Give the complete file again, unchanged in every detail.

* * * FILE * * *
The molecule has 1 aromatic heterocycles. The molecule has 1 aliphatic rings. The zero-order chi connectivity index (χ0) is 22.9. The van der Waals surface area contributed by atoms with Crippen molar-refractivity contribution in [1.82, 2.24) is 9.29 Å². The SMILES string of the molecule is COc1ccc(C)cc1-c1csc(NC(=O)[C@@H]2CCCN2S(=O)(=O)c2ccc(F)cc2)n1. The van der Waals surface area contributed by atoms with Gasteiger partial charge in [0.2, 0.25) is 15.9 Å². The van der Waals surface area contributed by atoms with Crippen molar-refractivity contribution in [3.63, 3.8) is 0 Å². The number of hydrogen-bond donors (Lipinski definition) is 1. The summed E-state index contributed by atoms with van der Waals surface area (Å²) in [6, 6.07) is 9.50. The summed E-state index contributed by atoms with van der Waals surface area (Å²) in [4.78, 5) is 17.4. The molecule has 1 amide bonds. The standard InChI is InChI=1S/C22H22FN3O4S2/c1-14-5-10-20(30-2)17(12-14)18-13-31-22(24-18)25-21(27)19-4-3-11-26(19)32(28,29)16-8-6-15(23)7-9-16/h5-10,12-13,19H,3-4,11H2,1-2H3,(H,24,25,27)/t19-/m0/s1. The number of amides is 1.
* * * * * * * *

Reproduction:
The molecule has 1 aromatic heterocycles. The molecule has 1 aliphatic rings. The zero-order chi connectivity index (χ0) is 22.9. The van der Waals surface area contributed by atoms with Crippen molar-refractivity contribution in [1.82, 2.24) is 9.29 Å². The SMILES string of the molecule is COc1ccc(C)cc1-c1csc(NC(=O)[C@@H]2CCCN2S(=O)(=O)c2ccc(F)cc2)n1. The van der Waals surface area contributed by atoms with Gasteiger partial charge in [0.2, 0.25) is 15.9 Å². The van der Waals surface area contributed by atoms with Crippen molar-refractivity contribution in [3.63, 3.8) is 0 Å². The number of hydrogen-bond donors (Lipinski definition) is 1. The summed E-state index contributed by atoms with van der Waals surface area (Å²) in [6, 6.07) is 9.50. The summed E-state index contributed by atoms with van der Waals surface area (Å²) in [4.78, 5) is 17.4. The molecule has 1 amide bonds. The standard InChI is InChI=1S/C22H22FN3O4S2/c1-14-5-10-20(30-2)17(12-14)18-13-31-22(24-18)25-21(27)19-4-3-11-26(19)32(28,29)16-8-6-15(23)7-9-16/h5-10,12-13,19H,3-4,11H2,1-2H3,(H,24,25,27)/t19-/m0/s1. The number of amides is 1.